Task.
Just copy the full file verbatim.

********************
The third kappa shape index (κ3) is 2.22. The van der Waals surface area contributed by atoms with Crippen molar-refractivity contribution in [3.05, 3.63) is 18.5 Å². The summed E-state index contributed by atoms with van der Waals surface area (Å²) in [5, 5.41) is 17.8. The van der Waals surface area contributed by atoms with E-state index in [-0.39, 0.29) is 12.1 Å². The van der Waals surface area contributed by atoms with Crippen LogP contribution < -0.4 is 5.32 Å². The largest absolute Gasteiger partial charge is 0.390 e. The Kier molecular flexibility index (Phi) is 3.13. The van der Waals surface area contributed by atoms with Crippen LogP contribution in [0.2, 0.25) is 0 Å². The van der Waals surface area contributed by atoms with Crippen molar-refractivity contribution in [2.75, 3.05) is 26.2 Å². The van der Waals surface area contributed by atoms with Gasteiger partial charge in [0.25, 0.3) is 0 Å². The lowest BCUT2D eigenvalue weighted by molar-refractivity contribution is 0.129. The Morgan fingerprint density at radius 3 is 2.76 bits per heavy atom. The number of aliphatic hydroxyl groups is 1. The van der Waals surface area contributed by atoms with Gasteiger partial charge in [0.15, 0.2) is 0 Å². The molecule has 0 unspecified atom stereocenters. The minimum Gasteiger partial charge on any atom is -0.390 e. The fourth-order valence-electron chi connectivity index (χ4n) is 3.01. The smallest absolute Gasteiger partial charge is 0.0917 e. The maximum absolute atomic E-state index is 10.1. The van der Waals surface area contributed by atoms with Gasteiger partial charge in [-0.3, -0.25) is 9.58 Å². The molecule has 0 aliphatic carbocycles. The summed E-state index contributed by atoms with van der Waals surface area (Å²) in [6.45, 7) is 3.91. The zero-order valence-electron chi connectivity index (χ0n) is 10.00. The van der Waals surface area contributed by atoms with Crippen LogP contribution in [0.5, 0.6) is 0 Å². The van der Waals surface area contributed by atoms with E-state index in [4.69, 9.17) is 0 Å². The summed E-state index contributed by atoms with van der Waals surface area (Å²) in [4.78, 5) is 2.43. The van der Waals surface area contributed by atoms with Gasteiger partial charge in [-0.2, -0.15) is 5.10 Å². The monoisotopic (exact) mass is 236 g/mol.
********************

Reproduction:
The third kappa shape index (κ3) is 2.22. The van der Waals surface area contributed by atoms with Crippen molar-refractivity contribution in [3.05, 3.63) is 18.5 Å². The summed E-state index contributed by atoms with van der Waals surface area (Å²) in [5, 5.41) is 17.8. The van der Waals surface area contributed by atoms with E-state index in [-0.39, 0.29) is 12.1 Å². The van der Waals surface area contributed by atoms with Crippen LogP contribution < -0.4 is 5.32 Å². The largest absolute Gasteiger partial charge is 0.390 e. The Kier molecular flexibility index (Phi) is 3.13. The van der Waals surface area contributed by atoms with Crippen LogP contribution in [0.2, 0.25) is 0 Å². The van der Waals surface area contributed by atoms with Crippen molar-refractivity contribution in [2.75, 3.05) is 26.2 Å². The van der Waals surface area contributed by atoms with Gasteiger partial charge in [0.25, 0.3) is 0 Å². The lowest BCUT2D eigenvalue weighted by molar-refractivity contribution is 0.129. The Morgan fingerprint density at radius 3 is 2.76 bits per heavy atom. The number of aliphatic hydroxyl groups is 1. The van der Waals surface area contributed by atoms with Gasteiger partial charge in [0.15, 0.2) is 0 Å². The molecule has 0 unspecified atom stereocenters. The minimum Gasteiger partial charge on any atom is -0.390 e. The fourth-order valence-electron chi connectivity index (χ4n) is 3.01. The smallest absolute Gasteiger partial charge is 0.0917 e. The maximum absolute atomic E-state index is 10.1. The van der Waals surface area contributed by atoms with Gasteiger partial charge in [-0.3, -0.25) is 9.58 Å². The molecule has 0 aliphatic carbocycles. The summed E-state index contributed by atoms with van der Waals surface area (Å²) in [6.45, 7) is 3.91. The zero-order valence-electron chi connectivity index (χ0n) is 10.00. The van der Waals surface area contributed by atoms with Crippen LogP contribution in [0.5, 0.6) is 0 Å². The van der Waals surface area contributed by atoms with E-state index in [4.69, 9.17) is 0 Å². The summed E-state index contributed by atoms with van der Waals surface area (Å²) in [4.78, 5) is 2.43. The van der Waals surface area contributed by atoms with Gasteiger partial charge in [-0.2, -0.15) is 5.10 Å². The monoisotopic (exact) mass is 236 g/mol.